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Al Sadu in the United Arab Emirates is a traditional form of weaving practised by Bedouin women in rural communities. Traditionally men shear goats and camels, and the wool is cleaned and prepared by the women. The yarn is spun on a drop spindle, then dyed using local plant extracts (such as henna or saffron), and then woven on a floor loom using a warp-faced plain weave. The traditional colours are black, white, brown, beige and red, with distinctive patterns in the form of narrow bands of geometric designs. The result is colourful products: clothing, camel and horse decorations, Bedouin tents, majlis floor pillows, carpets and mats. Traditionally, women gather in small groups to spin and weave, exchanging family news and occasionally chanting and reciting poetry. Such gatherings are also the means of transmitting the tradition: girls learn by watching, and are gradually given tasks to do, such as sorting the wool, before learning the more intricate skills involved.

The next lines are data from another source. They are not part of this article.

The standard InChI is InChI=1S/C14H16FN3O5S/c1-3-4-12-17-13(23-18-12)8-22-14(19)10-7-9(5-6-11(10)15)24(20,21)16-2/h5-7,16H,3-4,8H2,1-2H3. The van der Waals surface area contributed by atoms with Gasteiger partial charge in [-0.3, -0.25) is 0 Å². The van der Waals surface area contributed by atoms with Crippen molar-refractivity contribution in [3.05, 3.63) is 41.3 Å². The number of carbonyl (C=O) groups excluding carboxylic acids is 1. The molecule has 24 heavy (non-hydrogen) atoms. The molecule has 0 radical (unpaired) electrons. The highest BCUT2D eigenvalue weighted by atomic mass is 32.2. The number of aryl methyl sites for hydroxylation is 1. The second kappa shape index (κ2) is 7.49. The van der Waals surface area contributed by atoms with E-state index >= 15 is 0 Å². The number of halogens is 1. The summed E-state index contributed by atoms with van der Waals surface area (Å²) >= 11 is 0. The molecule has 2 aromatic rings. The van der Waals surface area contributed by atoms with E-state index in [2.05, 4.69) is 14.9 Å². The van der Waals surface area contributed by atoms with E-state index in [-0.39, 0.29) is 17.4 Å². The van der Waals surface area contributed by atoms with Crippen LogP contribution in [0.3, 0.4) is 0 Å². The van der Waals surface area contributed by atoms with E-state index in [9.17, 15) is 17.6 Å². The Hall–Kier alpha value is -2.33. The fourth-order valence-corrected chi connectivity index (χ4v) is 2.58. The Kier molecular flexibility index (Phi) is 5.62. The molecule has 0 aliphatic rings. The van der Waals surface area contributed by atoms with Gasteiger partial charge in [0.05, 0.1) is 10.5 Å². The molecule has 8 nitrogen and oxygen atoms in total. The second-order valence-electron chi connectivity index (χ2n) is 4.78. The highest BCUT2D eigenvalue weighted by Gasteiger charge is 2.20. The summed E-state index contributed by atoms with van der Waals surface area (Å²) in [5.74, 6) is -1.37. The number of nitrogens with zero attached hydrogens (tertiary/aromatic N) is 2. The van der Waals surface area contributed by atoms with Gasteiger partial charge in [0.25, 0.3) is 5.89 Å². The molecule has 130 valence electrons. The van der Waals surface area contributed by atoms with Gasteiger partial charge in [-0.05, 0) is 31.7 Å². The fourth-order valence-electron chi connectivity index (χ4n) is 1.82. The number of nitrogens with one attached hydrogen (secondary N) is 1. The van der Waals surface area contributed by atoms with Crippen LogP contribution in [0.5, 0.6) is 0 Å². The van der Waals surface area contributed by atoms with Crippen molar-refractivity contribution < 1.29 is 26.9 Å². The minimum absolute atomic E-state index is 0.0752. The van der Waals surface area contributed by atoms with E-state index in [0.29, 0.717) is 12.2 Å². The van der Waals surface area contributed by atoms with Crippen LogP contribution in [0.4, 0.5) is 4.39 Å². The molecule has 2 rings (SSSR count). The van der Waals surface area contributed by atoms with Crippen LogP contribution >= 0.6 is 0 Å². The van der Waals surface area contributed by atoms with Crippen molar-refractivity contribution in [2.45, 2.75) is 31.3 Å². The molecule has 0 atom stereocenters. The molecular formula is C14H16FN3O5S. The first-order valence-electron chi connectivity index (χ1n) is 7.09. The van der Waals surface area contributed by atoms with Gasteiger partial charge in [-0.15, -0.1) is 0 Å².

Al Sadu is said to be an ancient tribal weaving craft that artistically portrays Arabian nomadic peoples’ rich cultural heritage and instinctive expression of natural beauty. Woven geometric and figurative patterns and symbols reflect the traditional tribal lifestyle, the desert environment and the weavers’ creative self-expression. The textiles and weaving practice can be seen as an extension of the weaver’s hand, and the graceful moving pace of the camel. Camels were used for transportation and food, but also for textile production, and so their figurative symbolism is important. Camel symbols and tribal animal brandings can create a complex visual code depicted in highly prized woven Sadu textiles. With the demise of tribal existence and the decline of associated weaving skills and memories, the demands for tribal camel textiles have virtually ceased, and so Al Sadu weaving and nomadic animal husbandry, once crucial and vital.
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